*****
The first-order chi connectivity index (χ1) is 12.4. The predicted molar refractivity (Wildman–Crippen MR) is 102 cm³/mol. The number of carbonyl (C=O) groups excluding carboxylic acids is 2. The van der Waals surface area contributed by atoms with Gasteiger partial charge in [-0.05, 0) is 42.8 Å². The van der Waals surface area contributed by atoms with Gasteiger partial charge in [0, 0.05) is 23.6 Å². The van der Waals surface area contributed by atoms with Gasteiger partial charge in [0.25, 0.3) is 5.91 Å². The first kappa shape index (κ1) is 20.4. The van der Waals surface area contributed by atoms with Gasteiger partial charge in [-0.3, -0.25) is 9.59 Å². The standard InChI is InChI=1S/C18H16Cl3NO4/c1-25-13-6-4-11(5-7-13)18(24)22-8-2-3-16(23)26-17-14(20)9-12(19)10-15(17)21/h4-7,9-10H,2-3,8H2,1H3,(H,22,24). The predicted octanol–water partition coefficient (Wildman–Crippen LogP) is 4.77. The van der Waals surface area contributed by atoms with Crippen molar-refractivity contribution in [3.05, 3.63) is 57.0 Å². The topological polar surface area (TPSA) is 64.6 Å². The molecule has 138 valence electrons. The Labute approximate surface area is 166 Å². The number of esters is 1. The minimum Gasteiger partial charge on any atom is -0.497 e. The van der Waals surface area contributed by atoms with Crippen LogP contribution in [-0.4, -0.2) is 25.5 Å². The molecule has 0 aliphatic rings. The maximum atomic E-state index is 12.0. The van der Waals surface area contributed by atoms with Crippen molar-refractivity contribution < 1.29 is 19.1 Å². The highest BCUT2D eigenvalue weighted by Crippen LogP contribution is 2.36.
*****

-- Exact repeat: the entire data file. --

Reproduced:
The first-order chi connectivity index (χ1) is 12.4. The predicted molar refractivity (Wildman–Crippen MR) is 102 cm³/mol. The number of carbonyl (C=O) groups excluding carboxylic acids is 2. The van der Waals surface area contributed by atoms with Gasteiger partial charge in [-0.05, 0) is 42.8 Å². The van der Waals surface area contributed by atoms with Gasteiger partial charge in [0, 0.05) is 23.6 Å². The van der Waals surface area contributed by atoms with Gasteiger partial charge in [0.25, 0.3) is 5.91 Å². The first kappa shape index (κ1) is 20.4. The van der Waals surface area contributed by atoms with Gasteiger partial charge in [-0.3, -0.25) is 9.59 Å². The standard InChI is InChI=1S/C18H16Cl3NO4/c1-25-13-6-4-11(5-7-13)18(24)22-8-2-3-16(23)26-17-14(20)9-12(19)10-15(17)21/h4-7,9-10H,2-3,8H2,1H3,(H,22,24). The predicted octanol–water partition coefficient (Wildman–Crippen LogP) is 4.77. The van der Waals surface area contributed by atoms with Crippen molar-refractivity contribution in [3.05, 3.63) is 57.0 Å². The topological polar surface area (TPSA) is 64.6 Å². The molecule has 138 valence electrons. The Labute approximate surface area is 166 Å². The number of esters is 1. The minimum Gasteiger partial charge on any atom is -0.497 e. The van der Waals surface area contributed by atoms with Crippen LogP contribution in [-0.4, -0.2) is 25.5 Å². The molecule has 0 aliphatic rings. The maximum atomic E-state index is 12.0. The van der Waals surface area contributed by atoms with Crippen molar-refractivity contribution < 1.29 is 19.1 Å². The highest BCUT2D eigenvalue weighted by Crippen LogP contribution is 2.36.